Wonderfully written literary thriller. Odile Mevel helps smuggle historical Soviet banners from Russia to Paris. Her partner disappears, her apartment is tossed, she's threatened by Russian thugs and her filmmaker husband's latest project becomes involved in the intrigue. Atmospheric with interesting characters and story. — Sarah Knight
A New York Times Notable Book
Odile Mével is a French clothing designer, her American husband, Max, an independent filmmaker. When Odile agrees to buy a selection of ceremonial May Day banners in the Soviet Union and deliver the contraband to Paris she earns a new job description: smuggler.
Soon her fellow courier disappears, her apartment is ransacked, and her friend’s houseboat is firebombed. While Max has no inkling of Odile’s dealings, he finds himself embroiled in a baffling film world mystery of his own. As their escapades deepen and their deceptions multiply, Odile and Max discover their secrets are connected—endangering not only their marriage but their lives.
Ted Mooney is the author of Easy Travel to Other Planets, Traffic and Laughter, and Singing into the Piano. His fiction has appeared in Esquire, Granta, and The New American Review, and he has received grants from the Guggenheim and the Ingram Merrill foundations. He lives in New York City.
“A cut-throat Russian businessman, two ruthlessly ambitious and beautiful young women and a scheme to make unlimited amount of cash—and voilà, you’re caught up in the momentum of a great story. . . . Magnificent.” —The New York Times
“The Same River Twice is a philosophical entertainment doubling as a riveting, unconventional thriller. . . . Dazzling . . . shimmering, charged.” —The Boston Globe
“The Same River Twice is the tale of beautiful losers living on the edge. . . . [A] lushly cinematic mystery . . . for the highbrow set—those who take their thrillers with a dash of art history.” —Minneapolis Star-Tribune
“It’s too bad that Alfred Hitchcock isn’t still around to direct a movie adaptation of this kaleidoscope of a novel of intrigue.” —St. Louis Post-Dispatch
“The Same River Twice could almost be filmed straight from the page. . . . [Mooney’s] up-to-date stylistic concerns, art world experience, and nods to 1980s-style branding lend an indefinable chic to a solid thriller.” —The New York Review of Books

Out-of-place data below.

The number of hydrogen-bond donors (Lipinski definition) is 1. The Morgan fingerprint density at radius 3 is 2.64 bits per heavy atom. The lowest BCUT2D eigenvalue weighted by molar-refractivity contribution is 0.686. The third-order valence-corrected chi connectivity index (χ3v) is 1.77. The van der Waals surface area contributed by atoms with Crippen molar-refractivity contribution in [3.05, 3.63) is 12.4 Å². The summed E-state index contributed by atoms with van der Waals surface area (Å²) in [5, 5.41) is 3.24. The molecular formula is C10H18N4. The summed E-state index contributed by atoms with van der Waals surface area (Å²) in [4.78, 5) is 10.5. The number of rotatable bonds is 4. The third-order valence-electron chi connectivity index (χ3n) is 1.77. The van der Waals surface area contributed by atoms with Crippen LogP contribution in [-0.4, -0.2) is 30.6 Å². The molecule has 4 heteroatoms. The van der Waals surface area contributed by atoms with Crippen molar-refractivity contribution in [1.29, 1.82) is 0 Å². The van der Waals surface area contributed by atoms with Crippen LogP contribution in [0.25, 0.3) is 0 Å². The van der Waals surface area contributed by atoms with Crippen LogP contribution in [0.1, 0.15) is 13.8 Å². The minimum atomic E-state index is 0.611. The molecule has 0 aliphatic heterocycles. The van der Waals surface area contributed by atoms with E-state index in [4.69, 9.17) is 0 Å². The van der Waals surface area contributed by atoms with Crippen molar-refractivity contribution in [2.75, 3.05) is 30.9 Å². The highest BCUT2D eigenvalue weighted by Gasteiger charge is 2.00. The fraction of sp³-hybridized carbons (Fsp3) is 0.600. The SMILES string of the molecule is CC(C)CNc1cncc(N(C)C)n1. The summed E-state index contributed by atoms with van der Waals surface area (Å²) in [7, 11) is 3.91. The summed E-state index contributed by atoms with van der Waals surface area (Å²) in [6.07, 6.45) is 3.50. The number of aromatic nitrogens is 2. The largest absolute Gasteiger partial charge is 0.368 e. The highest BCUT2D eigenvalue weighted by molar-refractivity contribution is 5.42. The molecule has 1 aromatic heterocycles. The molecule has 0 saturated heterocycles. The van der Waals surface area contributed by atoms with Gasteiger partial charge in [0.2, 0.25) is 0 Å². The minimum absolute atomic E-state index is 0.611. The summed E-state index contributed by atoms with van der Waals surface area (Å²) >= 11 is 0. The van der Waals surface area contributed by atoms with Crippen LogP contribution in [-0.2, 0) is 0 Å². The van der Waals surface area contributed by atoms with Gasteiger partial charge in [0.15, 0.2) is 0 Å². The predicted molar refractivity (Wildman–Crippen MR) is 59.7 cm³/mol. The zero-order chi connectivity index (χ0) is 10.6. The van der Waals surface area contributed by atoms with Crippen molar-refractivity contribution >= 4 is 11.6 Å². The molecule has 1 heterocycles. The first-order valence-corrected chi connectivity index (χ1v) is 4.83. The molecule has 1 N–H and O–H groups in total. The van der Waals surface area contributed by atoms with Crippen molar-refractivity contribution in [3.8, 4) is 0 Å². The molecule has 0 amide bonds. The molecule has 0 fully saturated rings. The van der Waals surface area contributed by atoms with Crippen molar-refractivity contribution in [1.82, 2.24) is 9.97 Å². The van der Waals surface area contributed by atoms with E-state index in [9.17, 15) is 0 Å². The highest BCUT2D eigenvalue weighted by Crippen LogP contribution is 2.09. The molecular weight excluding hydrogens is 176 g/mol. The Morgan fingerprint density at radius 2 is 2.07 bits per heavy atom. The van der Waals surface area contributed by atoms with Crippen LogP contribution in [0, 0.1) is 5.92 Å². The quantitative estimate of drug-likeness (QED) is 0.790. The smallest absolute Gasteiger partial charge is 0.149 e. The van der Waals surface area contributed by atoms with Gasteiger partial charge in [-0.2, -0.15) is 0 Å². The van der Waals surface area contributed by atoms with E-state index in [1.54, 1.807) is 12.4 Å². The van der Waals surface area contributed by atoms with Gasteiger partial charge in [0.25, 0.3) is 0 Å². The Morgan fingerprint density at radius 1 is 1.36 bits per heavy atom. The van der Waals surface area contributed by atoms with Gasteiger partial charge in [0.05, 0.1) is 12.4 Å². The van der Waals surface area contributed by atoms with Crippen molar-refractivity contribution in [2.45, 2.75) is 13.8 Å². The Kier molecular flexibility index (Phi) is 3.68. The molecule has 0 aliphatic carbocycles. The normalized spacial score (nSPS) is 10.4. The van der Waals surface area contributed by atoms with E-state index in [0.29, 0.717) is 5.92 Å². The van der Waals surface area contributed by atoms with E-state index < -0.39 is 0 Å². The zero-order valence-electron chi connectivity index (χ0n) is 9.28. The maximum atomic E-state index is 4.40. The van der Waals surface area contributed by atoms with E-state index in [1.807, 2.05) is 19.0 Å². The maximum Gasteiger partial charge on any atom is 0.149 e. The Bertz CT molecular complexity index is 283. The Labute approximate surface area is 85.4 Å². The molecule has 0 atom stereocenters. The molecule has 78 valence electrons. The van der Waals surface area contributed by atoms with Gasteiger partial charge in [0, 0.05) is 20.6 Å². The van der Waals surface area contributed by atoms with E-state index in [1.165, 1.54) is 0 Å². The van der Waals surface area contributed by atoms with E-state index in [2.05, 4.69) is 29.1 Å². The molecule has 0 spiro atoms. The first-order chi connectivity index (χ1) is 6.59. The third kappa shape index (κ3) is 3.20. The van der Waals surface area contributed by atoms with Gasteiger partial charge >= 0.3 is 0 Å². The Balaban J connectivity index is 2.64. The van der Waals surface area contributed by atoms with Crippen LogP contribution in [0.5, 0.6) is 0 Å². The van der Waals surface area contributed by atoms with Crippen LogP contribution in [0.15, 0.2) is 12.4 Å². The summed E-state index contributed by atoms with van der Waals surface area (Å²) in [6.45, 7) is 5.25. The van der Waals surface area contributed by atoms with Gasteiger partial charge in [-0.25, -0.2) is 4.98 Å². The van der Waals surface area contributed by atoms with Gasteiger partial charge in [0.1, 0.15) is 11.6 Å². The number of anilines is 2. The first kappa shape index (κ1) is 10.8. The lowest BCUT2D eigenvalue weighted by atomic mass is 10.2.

“A riveting tale of intrigue and sexual attraction with the Russian mafia lurking in the shadows.” —Pittsburgh Post-Gazette
“The Same River Twice is that very rare literary beast—a literary thriller. . . . Patricia Highsmith couldn’t have done it better.” —Jay McInerney
“Mooney writes sophisticated, unstrained prose. . . . Having spent thirty years as senior editor of Art in America magazine, [Mooney] has honed a penetrating eye. . . . The best passages lay the art world open like a gleaming pomegranate.” —The Plain Dealer
“A tour de force. . . . A taut and lively literary thriller that mingles the worlds of Paris and New York art collectors and filmmakers with a seamy and violent criminal underworld as it explores the nature of art, fate, and inevitability.” —Library Journal
“Read this stunning novel once for the pleasure of the hunt, and twice for the treasure between the lines: the pounding of the human heart, the intricate tick-tock as the gears of destiny accelerate. Mooney is a magician, and his new books sparkles like a mysterious city.” —Jayne Anne Phillips
“Mooney’s women [are] among the most shimmeringly intelligent in contemporary fiction.” —Philadelphia Inquirer
“Mooney is a risk-taking adventurer in novelistic possibilities.” —San Francisco Chronicle
“A superbly written and wonderfully paced novel, rich with mystery and foreign intrigue.” —Oscar Hijuelos
“A novelist with a gift for razor-sharp dialogue, for the brilliantly chiseled sentence and the memorably vivid scene.” —Newsday
“Rich, multilayered, powerfully unsettling. . . . [The Same River Twice] succeeds on a number of different levels: as a page-turning mystery in which conceptual art meets the scientific vanguard of stem-cell research and as a meditation on the trusts and betrayals of marriage, on truth and illusion and the relation of each to artistic creativity. . . . The whole comes together in a morally ambiguous manner that seems equally surprising, disturbing and inevitable.” —Kirkus Reviews
“[Mooney] is one of those rare writers whose take on the world is so original that one avidly reads whatever he chooses to write about.” —Chicago Tribune